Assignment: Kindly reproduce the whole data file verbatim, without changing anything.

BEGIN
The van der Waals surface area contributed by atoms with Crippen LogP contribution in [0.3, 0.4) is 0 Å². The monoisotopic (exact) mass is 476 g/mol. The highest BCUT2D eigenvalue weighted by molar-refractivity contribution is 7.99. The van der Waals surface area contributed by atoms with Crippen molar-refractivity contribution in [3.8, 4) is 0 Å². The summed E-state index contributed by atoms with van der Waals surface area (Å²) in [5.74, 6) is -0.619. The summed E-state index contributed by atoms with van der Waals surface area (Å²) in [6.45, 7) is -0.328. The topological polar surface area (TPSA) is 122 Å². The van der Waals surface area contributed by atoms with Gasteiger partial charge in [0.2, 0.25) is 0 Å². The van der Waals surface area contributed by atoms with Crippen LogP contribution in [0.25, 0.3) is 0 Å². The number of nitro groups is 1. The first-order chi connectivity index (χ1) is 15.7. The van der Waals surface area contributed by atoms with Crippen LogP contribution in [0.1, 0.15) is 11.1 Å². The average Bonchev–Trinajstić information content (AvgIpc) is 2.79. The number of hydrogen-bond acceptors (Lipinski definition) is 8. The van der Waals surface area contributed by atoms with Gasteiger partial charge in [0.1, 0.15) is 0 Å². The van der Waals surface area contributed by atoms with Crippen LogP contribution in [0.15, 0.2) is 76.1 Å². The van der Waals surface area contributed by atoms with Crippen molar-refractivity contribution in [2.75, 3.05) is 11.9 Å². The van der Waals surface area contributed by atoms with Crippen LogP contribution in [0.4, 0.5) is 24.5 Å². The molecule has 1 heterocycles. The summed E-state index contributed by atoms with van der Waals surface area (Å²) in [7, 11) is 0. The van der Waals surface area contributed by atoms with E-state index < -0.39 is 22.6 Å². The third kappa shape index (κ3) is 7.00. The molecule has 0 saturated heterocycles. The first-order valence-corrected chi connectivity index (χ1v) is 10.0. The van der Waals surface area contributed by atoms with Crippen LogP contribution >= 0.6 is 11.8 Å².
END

The van der Waals surface area contributed by atoms with Crippen LogP contribution in [0.3, 0.4) is 0 Å². The monoisotopic (exact) mass is 476 g/mol. The highest BCUT2D eigenvalue weighted by molar-refractivity contribution is 7.99. The van der Waals surface area contributed by atoms with Crippen molar-refractivity contribution in [3.8, 4) is 0 Å². The summed E-state index contributed by atoms with van der Waals surface area (Å²) in [5.74, 6) is -0.619. The summed E-state index contributed by atoms with van der Waals surface area (Å²) in [6.45, 7) is -0.328. The topological polar surface area (TPSA) is 122 Å². The van der Waals surface area contributed by atoms with Gasteiger partial charge in [0.2, 0.25) is 0 Å². The van der Waals surface area contributed by atoms with Crippen LogP contribution in [0.25, 0.3) is 0 Å². The number of nitro groups is 1. The first-order chi connectivity index (χ1) is 15.7. The van der Waals surface area contributed by atoms with Crippen LogP contribution in [0.1, 0.15) is 11.1 Å². The average Bonchev–Trinajstić information content (AvgIpc) is 2.79. The number of hydrogen-bond acceptors (Lipinski definition) is 8. The van der Waals surface area contributed by atoms with Gasteiger partial charge in [0.1, 0.15) is 0 Å². The van der Waals surface area contributed by atoms with Crippen LogP contribution in [0.15, 0.2) is 76.1 Å². The van der Waals surface area contributed by atoms with Crippen molar-refractivity contribution in [2.75, 3.05) is 11.9 Å². The van der Waals surface area contributed by atoms with Crippen LogP contribution in [0.4, 0.5) is 24.5 Å². The molecule has 1 heterocycles. The summed E-state index contributed by atoms with van der Waals surface area (Å²) in [7, 11) is 0. The van der Waals surface area contributed by atoms with E-state index < -0.39 is 22.6 Å². The third kappa shape index (κ3) is 7.00. The molecule has 0 saturated heterocycles. The first-order valence-corrected chi connectivity index (χ1v) is 10.0. The van der Waals surface area contributed by atoms with Crippen LogP contribution >= 0.6 is 11.8 Å².